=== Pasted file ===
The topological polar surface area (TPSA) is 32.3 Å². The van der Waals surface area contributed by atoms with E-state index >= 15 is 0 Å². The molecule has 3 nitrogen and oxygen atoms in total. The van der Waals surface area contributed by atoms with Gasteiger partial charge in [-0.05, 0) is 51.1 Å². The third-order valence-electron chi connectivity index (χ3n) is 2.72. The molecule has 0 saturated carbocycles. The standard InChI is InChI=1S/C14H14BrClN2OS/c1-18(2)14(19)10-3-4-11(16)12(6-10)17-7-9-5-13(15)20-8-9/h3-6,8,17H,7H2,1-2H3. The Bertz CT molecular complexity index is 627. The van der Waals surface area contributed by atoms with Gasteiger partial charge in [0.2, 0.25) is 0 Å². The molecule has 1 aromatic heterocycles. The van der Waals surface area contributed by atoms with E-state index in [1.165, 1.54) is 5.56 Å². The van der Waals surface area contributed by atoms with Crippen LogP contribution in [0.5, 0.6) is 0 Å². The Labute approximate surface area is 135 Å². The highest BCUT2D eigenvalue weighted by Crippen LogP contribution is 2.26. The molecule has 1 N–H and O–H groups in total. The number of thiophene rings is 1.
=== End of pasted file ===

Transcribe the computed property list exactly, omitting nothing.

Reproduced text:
The topological polar surface area (TPSA) is 32.3 Å². The van der Waals surface area contributed by atoms with E-state index >= 15 is 0 Å². The molecule has 3 nitrogen and oxygen atoms in total. The van der Waals surface area contributed by atoms with Gasteiger partial charge in [-0.05, 0) is 51.1 Å². The third-order valence-electron chi connectivity index (χ3n) is 2.72. The molecule has 0 saturated carbocycles. The standard InChI is InChI=1S/C14H14BrClN2OS/c1-18(2)14(19)10-3-4-11(16)12(6-10)17-7-9-5-13(15)20-8-9/h3-6,8,17H,7H2,1-2H3. The Bertz CT molecular complexity index is 627. The van der Waals surface area contributed by atoms with Gasteiger partial charge in [0.2, 0.25) is 0 Å². The molecule has 1 aromatic heterocycles. The van der Waals surface area contributed by atoms with E-state index in [1.165, 1.54) is 5.56 Å². The van der Waals surface area contributed by atoms with Crippen LogP contribution in [0.5, 0.6) is 0 Å². The Labute approximate surface area is 135 Å². The highest BCUT2D eigenvalue weighted by Crippen LogP contribution is 2.26. The molecule has 1 N–H and O–H groups in total. The number of thiophene rings is 1.